On November 25, 1864, Union general William T. Sherman and his troops came through Washington County on their "March to the Sea." Sherman selected the Brown House as his headquarters. Two days later, when his army left Sandersville, Sherman ordered the courthouse and jail to be burned. In Tennille, railroad tracks were pulled up, heated, and twisted into "bowties." The county courthouse was lost to fires in 1855 and again in 1864. A new courthouse was completed in 1868 and enlarged in the Victorian style in 1899. Before the turn of the twentieth century, brick store buildings replaced the wooden ones that had been burned.

Medicine also played a key role in the county's history. William Rawlings, a renowned surgeon, opened a hospital around 1895. Nurses were taught at Rawlings' Nurses Training School from 1903 to 1932. Operating on the Sandersville square for sixty-five years, the Rawlings Sanitarium moved to a new facility in 1961; originally called Washington Memorial Hospital, it is now the Washington County Regional Medical Center.

Stable cotton prices from about 1890 to the mid-1920s brought prosperity and fine homes to the area, many of which are still standing. Farmers have since diversified, growing other agricultural products, and a prosperous lumber industry has also developed.

Fortunately for Washington County, as the marketplace for some agricultural products declined, the kaolin industry grew. Kaolin, a white, alumina silicate clay, is used in paper, medicines, paints, and many other products, all of which are shipped around the world. As Washington County grew into kaolin's largest refiner, it became known as the "Kaolin Capital of the World." Five processing companies and numerous mines currently attract college-educated personnel, scientists, and geologists from many countries. An annual Kaolin Festival celebrates the importance of the resource. At the end of the twentieth century, kaolin was an $800 million business and Georgia's largest volume export. Mining companies have reclaimed and restored more than 80 percent of the land that has been stripped since 1969.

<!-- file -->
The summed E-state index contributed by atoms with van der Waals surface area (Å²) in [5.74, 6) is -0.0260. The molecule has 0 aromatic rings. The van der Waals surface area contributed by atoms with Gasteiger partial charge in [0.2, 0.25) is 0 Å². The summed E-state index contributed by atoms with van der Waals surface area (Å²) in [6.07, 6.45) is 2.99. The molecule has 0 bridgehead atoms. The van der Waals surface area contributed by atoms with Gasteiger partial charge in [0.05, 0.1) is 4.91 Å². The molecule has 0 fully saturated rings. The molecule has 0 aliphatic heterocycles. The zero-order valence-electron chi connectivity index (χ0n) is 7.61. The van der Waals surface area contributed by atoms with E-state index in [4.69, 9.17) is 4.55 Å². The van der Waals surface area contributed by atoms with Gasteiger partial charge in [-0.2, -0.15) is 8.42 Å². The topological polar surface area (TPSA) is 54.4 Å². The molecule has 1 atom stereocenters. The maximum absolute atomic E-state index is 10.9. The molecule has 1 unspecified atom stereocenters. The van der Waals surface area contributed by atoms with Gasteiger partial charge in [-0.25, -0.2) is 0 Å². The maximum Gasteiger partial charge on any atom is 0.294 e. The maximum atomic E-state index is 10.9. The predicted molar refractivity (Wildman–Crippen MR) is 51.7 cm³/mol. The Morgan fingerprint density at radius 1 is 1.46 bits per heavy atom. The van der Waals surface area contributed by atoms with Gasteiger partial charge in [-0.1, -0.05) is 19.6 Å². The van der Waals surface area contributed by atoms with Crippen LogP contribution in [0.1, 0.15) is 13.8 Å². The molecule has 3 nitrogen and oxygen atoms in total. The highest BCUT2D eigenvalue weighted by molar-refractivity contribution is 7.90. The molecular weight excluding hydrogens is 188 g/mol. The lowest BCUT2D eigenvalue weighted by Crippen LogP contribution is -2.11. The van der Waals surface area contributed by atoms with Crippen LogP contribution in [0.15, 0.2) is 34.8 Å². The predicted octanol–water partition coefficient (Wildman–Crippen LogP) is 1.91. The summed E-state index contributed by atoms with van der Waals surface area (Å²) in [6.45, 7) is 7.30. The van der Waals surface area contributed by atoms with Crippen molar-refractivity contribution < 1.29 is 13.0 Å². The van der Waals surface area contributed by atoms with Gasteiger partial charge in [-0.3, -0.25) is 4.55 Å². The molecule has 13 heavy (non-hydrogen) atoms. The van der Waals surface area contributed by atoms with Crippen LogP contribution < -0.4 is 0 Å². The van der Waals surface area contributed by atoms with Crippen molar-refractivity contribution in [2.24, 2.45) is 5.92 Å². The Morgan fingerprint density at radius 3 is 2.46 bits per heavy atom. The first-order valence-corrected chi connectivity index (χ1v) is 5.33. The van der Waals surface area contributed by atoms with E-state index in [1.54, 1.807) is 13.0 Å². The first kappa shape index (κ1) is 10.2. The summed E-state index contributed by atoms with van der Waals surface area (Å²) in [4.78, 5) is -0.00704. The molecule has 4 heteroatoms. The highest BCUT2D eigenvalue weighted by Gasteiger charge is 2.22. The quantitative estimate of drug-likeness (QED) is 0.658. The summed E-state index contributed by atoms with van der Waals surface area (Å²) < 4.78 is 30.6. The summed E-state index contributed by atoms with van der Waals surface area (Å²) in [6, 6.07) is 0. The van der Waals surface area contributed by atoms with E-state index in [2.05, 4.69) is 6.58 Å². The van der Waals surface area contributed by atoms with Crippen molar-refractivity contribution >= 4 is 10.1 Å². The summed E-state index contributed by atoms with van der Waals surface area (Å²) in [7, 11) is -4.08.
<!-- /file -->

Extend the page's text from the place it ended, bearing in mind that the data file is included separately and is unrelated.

Organized in 1976, the Washington County Historical Society operates two museums, one in the old county jail, which is now the Genealogical Research Museum, and the Brown House Museum, which serves as the society's headquarters. Four districts are listed on the National Register of Historic Places, as are the Old City Cemetery and several other structures. An exhibit dedicated to architect Charles Edward Choate is housed in the chamber of commerce.

Two Georgia governors came from Washington County: Jared Irwin, a Revolutionary War soldier and frontier Indian fighter, and Thomas Hardwick, a U.S. senator and congressman. Elijah Poole Mohammed, leader of the Nation of Islam, was born near Deepstep; the Gordys of Motown music fame and concert singer McHenry Boatright were also from Washington County.

Source: The New Georgia Encyclopedia

Counties Bordering Washington County

Baldwin, Glascock, Hancock
Jefferson, Johnson, Wilkinson